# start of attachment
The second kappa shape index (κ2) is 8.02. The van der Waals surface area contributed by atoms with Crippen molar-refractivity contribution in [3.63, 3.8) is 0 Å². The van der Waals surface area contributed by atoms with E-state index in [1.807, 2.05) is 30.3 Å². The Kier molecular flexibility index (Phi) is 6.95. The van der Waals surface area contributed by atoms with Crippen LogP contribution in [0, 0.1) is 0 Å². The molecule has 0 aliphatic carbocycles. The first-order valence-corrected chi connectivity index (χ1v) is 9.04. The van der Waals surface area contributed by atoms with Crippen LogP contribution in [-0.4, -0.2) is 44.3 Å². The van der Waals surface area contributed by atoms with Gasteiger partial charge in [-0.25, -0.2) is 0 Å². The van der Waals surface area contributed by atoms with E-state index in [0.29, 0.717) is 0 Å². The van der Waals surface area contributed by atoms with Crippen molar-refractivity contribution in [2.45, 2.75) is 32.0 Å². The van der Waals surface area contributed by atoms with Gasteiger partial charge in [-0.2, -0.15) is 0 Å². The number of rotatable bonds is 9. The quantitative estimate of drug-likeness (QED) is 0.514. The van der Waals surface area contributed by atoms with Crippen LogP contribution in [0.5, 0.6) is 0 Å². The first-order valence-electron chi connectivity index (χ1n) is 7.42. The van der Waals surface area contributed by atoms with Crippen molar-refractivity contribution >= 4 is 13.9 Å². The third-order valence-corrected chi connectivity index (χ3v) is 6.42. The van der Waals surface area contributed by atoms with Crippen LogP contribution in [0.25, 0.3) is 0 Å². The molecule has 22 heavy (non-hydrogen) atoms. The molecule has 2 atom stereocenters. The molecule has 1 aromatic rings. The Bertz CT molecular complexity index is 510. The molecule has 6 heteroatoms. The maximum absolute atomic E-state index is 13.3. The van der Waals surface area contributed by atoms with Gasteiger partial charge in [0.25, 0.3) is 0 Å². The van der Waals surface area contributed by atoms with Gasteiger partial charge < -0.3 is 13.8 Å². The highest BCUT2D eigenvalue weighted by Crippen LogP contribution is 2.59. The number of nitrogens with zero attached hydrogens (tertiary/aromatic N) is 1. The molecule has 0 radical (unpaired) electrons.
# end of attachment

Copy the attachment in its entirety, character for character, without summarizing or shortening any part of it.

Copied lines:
The second kappa shape index (κ2) is 8.02. The van der Waals surface area contributed by atoms with Crippen molar-refractivity contribution in [3.63, 3.8) is 0 Å². The van der Waals surface area contributed by atoms with E-state index in [1.807, 2.05) is 30.3 Å². The Kier molecular flexibility index (Phi) is 6.95. The van der Waals surface area contributed by atoms with Crippen LogP contribution in [0, 0.1) is 0 Å². The molecule has 0 aliphatic carbocycles. The first-order valence-corrected chi connectivity index (χ1v) is 9.04. The van der Waals surface area contributed by atoms with Crippen LogP contribution in [-0.4, -0.2) is 44.3 Å². The van der Waals surface area contributed by atoms with Gasteiger partial charge in [-0.25, -0.2) is 0 Å². The van der Waals surface area contributed by atoms with E-state index in [0.29, 0.717) is 0 Å². The van der Waals surface area contributed by atoms with Crippen molar-refractivity contribution in [2.45, 2.75) is 32.0 Å². The van der Waals surface area contributed by atoms with Gasteiger partial charge in [-0.2, -0.15) is 0 Å². The number of rotatable bonds is 9. The quantitative estimate of drug-likeness (QED) is 0.514. The van der Waals surface area contributed by atoms with Crippen LogP contribution in [0.5, 0.6) is 0 Å². The first-order valence-electron chi connectivity index (χ1n) is 7.42. The van der Waals surface area contributed by atoms with Crippen molar-refractivity contribution >= 4 is 13.9 Å². The third-order valence-corrected chi connectivity index (χ3v) is 6.42. The van der Waals surface area contributed by atoms with Crippen LogP contribution in [0.25, 0.3) is 0 Å². The molecule has 22 heavy (non-hydrogen) atoms. The molecule has 2 atom stereocenters. The molecule has 1 aromatic rings. The Bertz CT molecular complexity index is 510. The molecule has 6 heteroatoms. The maximum absolute atomic E-state index is 13.3. The van der Waals surface area contributed by atoms with Gasteiger partial charge in [0.25, 0.3) is 0 Å². The van der Waals surface area contributed by atoms with Gasteiger partial charge < -0.3 is 13.8 Å². The highest BCUT2D eigenvalue weighted by Crippen LogP contribution is 2.59. The number of nitrogens with zero attached hydrogens (tertiary/aromatic N) is 1. The molecule has 0 radical (unpaired) electrons.